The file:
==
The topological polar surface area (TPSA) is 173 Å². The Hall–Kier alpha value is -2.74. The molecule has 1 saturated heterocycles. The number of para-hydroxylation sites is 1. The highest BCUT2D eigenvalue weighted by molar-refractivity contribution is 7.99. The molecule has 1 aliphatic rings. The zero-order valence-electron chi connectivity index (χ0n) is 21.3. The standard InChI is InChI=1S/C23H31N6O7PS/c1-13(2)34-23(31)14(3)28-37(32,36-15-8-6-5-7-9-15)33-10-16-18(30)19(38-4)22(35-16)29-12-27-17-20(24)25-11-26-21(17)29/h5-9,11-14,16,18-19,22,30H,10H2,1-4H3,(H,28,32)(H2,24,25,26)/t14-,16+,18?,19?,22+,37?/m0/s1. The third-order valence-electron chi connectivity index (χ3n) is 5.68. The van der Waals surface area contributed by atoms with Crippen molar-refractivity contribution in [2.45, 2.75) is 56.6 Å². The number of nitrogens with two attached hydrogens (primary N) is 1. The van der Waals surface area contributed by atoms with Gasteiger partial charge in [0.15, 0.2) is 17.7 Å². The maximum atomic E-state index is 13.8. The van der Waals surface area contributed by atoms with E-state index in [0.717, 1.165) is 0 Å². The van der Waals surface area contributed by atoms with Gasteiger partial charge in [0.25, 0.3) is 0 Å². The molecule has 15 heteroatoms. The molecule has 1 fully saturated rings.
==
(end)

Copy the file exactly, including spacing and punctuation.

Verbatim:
The topological polar surface area (TPSA) is 173 Å². The Hall–Kier alpha value is -2.74. The molecule has 1 saturated heterocycles. The number of para-hydroxylation sites is 1. The highest BCUT2D eigenvalue weighted by molar-refractivity contribution is 7.99. The molecule has 1 aliphatic rings. The zero-order valence-electron chi connectivity index (χ0n) is 21.3. The standard InChI is InChI=1S/C23H31N6O7PS/c1-13(2)34-23(31)14(3)28-37(32,36-15-8-6-5-7-9-15)33-10-16-18(30)19(38-4)22(35-16)29-12-27-17-20(24)25-11-26-21(17)29/h5-9,11-14,16,18-19,22,30H,10H2,1-4H3,(H,28,32)(H2,24,25,26)/t14-,16+,18?,19?,22+,37?/m0/s1. The third-order valence-electron chi connectivity index (χ3n) is 5.68. The van der Waals surface area contributed by atoms with Crippen molar-refractivity contribution in [2.45, 2.75) is 56.6 Å². The number of nitrogens with two attached hydrogens (primary N) is 1. The van der Waals surface area contributed by atoms with Gasteiger partial charge in [0.15, 0.2) is 17.7 Å². The maximum atomic E-state index is 13.8. The van der Waals surface area contributed by atoms with E-state index in [0.717, 1.165) is 0 Å². The van der Waals surface area contributed by atoms with Gasteiger partial charge in [0.25, 0.3) is 0 Å². The molecule has 15 heteroatoms. The molecule has 1 fully saturated rings.